In short, the chances you’d even empty your gun, let alone need a second one or a reload, are so remote that you might as well not bother or at least something to that effect.
Additionally, there’s the extra hassle of an additional holster, whether that’s a second one on the waistband or on the ankle, in a pocket, what have you. At a certain point, you have to ask yourself how much gear you need in order to leave the house in the morning.
Then you have the nature of failures. Again, the most common culprit are magazines and recoil springs. A lot of people upgrade both on a carry gun as a matter of course. Changing both every year and you’ll never have to worry about either.
Those carrying a CCW revolver won’t have to worry. Failures can occur with revolvers, don’t kid yourself, but proven designs of good manufacture are the least likely to. Don’t listen the tactical crowd; you aren’t undergunned with a snubbie. Five or six rounds of good ammunition, put in the right location, will drop King Kong.
To Backup Gun Or Not To Backup Gun
The bullet points – ha! – so to speak, of carrying a backup gun are that guns can fail and sometimes you need more bullets. However, doing so is a pain and – in all likelihood – you aren’t going to use very many bullets IF you ever have to use your gun.
Granted, it’s different for police. Police officers, in contrast with civilians, DO get into extended shootouts with criminals and do so often enough for multiple magazines for their service pistols and a backup gun to be a best practice for the line of duty. Civilians, however, do not with any frequency whatsoever.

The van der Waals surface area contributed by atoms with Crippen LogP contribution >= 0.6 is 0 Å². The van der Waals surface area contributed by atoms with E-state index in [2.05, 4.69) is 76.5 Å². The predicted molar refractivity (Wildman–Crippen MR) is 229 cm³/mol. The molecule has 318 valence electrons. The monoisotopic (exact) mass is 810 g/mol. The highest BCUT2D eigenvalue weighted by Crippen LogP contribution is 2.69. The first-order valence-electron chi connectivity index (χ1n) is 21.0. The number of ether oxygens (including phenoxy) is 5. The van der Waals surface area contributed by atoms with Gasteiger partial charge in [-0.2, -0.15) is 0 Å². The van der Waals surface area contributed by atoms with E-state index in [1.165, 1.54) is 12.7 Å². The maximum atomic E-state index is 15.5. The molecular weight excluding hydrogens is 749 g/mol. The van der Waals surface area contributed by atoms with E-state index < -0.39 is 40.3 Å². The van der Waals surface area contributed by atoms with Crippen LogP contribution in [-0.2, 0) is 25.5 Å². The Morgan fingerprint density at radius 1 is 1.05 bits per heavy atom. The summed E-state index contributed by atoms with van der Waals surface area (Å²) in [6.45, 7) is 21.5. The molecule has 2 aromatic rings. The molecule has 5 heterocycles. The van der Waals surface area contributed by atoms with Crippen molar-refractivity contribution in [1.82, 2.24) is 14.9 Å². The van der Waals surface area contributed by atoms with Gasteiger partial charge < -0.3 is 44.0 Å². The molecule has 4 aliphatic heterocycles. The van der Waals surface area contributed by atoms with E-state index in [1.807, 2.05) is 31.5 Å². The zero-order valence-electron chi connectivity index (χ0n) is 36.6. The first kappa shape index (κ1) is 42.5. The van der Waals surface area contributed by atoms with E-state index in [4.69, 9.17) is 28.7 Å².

Another consideration is the comfort angle. Every additional bit of gear that you add to your EDC setup is another pound or two you’re carrying, more stuff on or about the waistline, more stuff in the pockets and so on. Now, what’s definitely known in the concealed carry community is that the less comfortable a gun is to carry, the more likely you are to not carry it. You’ll find excuses and stop carrying every day.
The two or three gun carry system that you leave at home does you no good. The single gun you have on you can be used to save your bacon.
Granted, you can find ways to carry a backup gun that isn’t necessarily uncomfortable. A person could carry two or three small pistols without much issue. Or you can just suffer and accept it, and there are people who take that approach.
Ultimately, it’s all up to you, and there are some good reasons to do so…but plenty, also, to not.
About The Author
Born in southeastern Washington State, Sam Hoober graduated in 2011 from Eastern Washington University. He resides in the great Inland Northwest, with his wife and child. His varied interests and hobbies include camping, fishing, hunting, and spending time at the gun range as often as possible.